A comparative analysis of courtship movements in closely allied bowerbirds of the genus Chlamydera. American Museum novitates ; no. 1936

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New York, N.Y. : American Museum of Natural History
"A comparative analysis of the courtship movements of two closely related allied species of bowerbirds is presented. One male of a dimorphic species, the great gray bowerbird (Chlamydera nuchalis), possesses a bright nuchal crest; the other, belonging to a monomorphic species, has no crest. Both were observed to display with the back of the head turned towards the female in an awkward manner, apparently intended to show the crest. The crested species displayed vigorously with the crest and to a minor degree with ornaments held in the bill; the crestless species displayed vestigially with the non-existent crest and then vigorously with ornaments held in the bill. The hypothesis is advanced that the vestigial head-twisting movements indicate that the crest has been secondarily lost as a result of the transfer of sexual signaling from sexual plumage to sexual objects. This hypothesis is presented as a second line of evidence for the transferral theory, a theory, based on an examination of study skins and of bowers, that presumes to account for the inverse ratio existing between the development of sexual plumage and the development of the bowers in certain species of the Ptilonorhynchidae"--P. 7.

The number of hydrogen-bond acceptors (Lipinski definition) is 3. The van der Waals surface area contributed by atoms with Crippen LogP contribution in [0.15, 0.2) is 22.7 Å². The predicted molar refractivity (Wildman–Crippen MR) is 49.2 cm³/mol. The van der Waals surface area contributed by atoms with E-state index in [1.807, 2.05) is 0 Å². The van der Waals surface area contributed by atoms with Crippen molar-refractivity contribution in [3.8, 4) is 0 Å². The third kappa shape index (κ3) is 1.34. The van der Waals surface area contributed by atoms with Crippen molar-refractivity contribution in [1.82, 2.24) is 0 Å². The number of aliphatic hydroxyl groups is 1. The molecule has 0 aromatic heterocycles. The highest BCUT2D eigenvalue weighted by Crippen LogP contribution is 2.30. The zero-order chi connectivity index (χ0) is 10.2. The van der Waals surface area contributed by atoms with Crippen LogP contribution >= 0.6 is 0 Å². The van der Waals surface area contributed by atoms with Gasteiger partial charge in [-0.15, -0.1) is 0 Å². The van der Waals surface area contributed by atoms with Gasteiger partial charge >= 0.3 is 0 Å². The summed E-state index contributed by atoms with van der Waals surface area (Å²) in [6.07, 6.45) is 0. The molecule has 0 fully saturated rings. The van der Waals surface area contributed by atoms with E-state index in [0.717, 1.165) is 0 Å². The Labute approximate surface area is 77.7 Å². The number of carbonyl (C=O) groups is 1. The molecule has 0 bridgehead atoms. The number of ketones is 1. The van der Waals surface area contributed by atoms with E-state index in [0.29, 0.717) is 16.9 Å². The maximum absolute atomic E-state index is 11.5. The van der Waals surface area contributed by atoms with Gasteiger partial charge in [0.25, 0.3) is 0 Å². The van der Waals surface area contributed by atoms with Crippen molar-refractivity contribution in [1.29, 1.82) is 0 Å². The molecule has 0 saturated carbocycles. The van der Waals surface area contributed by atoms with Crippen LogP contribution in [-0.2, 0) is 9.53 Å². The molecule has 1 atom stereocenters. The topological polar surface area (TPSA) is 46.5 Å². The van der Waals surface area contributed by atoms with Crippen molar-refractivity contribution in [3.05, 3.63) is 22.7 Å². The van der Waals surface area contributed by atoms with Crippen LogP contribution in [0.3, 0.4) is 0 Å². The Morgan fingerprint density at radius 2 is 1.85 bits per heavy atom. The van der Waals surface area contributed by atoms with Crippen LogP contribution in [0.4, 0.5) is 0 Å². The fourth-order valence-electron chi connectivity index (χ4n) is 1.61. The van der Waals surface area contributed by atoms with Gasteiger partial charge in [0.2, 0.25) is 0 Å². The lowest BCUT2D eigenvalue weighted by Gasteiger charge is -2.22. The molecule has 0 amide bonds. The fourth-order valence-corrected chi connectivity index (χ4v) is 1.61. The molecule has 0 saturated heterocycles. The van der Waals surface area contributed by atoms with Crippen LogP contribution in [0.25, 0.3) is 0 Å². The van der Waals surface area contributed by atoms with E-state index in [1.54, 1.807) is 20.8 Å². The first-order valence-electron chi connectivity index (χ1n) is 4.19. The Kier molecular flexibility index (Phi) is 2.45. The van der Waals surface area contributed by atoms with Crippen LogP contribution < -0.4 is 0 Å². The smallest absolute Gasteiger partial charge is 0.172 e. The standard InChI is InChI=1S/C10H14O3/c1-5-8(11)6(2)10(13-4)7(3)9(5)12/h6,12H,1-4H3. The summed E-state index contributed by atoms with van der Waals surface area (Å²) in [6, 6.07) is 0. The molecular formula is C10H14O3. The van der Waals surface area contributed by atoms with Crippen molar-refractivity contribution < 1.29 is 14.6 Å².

8 p. : ill. ; 24 cm.
Includes bibliographical references (p. 8).